When Elena Urioste first performed with the Delaware Symphony Orchestra back in 2010, the then 24-year-old violinist had already earned a reputation as a rising star in the classical music world.
And with good reason. Just days before her DSO appearance, Urioste accomplished what would have rattled the nerves of even the most seasoned musician. She made three orchestral debuts in just 18 days, the first of which occurred on less than a week’s notice. All three performances garnered critical acclaim.
Before that, Symphony magazine featured Urioste and five other emerging musicians on the cover of its January/February 2008 issue.
But there was much more to come. In 2012, she was named a BBC Radio 3 New Generation Artist, a prestigious two-year appointment that included studio recordings, concerts with various BBC orchestras and appearances at several music festivals.
She released her second CD “Echoes” in 2016 and is readying a third for release.
She’s even explored the world of acting, playing a leading role in last year’s award-winning independent film “But Not for Me.”
Tonight Urioste, now 32, returns to the DSO in a performance of Beethoven’s Violin Concerto, part of the orchestra’s ongoing exploration of the works of that composer and one of her favorites.
“It’s a silvery masterpiece,” she said. “It’s very long, but I find it fits my body in a really comfortable way. And the piece is in D major, a key that the violin loves. The violin resonates very easily in D major. So physically it feels like a very generous and pleasurable world to explore.”
Still, Urioste notes the piece presents “infinite” challenges. “Concentration is always one I have to work on,” she said. “It’s a lot of minutes of music, so to stay focused from beginning to end is a challenge. Intonation is another big challenge because it is so exposed. There aren’t a lot of frills just lines of simple scales and arpeggios so that in this piece more than any other, the purity of every note counts.”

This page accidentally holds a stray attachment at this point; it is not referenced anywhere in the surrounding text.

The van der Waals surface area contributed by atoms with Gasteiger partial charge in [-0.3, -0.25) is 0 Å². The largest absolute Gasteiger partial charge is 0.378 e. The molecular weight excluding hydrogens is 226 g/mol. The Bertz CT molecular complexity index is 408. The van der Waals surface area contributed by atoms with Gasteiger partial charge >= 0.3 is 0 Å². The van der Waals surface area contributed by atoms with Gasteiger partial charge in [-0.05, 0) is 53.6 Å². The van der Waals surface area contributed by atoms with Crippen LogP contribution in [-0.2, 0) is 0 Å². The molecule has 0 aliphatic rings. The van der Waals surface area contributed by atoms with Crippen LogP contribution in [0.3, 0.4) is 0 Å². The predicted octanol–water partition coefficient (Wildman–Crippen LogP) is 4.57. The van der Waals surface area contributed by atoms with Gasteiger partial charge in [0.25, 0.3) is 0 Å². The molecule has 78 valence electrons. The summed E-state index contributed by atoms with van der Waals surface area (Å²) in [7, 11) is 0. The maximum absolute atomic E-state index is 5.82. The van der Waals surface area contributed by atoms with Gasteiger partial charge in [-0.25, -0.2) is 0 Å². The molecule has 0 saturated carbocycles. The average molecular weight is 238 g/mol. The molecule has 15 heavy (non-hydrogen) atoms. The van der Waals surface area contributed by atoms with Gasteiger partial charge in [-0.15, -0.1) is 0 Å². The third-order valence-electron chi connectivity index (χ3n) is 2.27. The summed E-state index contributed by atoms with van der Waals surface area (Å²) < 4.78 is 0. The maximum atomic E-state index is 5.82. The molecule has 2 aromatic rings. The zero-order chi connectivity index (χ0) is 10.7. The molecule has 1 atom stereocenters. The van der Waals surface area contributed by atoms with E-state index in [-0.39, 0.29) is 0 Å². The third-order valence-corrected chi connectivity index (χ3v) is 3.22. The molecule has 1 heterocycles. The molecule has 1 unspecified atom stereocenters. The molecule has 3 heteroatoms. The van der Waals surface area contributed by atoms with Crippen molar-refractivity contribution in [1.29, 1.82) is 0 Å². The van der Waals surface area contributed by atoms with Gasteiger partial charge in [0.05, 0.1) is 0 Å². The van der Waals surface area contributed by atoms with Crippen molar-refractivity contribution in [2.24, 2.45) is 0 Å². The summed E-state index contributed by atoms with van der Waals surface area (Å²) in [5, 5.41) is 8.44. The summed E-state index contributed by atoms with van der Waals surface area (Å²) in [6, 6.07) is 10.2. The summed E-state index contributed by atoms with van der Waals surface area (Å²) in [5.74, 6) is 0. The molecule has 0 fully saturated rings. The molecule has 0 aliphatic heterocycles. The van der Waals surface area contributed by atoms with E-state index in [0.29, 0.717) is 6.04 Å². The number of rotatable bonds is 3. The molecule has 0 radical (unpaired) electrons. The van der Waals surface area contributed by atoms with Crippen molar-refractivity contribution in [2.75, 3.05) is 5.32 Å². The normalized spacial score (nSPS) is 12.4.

Although Urioste has earned critical acclaim for her tone and technical skill, she insists her artistry is one borne of dedication and hard work, not prodigious talent. A native of Hartford, Connecticut, she grew up in Montgomery County, Pennsylvania. She moved to Philadelphia to enroll in the Curtis Institute of Music, then on to New York City and Juilliard.
Her career trajectory has been both steady and impressive. She performed with the Philadelphia Orchestra at age 13 as the winner of the children’s division of an annual student competition.
Three years later she soloed with the Atlanta Symphony Orchestra as winner of the junior division of a competition sponsored by the Sphinx Organization, which encourages development of African-American and Latino musicians. (Urioste is of Mexican, Italian, Russian, and Hungarian descent.) In 2007, she won the senior division of the competition and a management contract from an agent who saw her performance.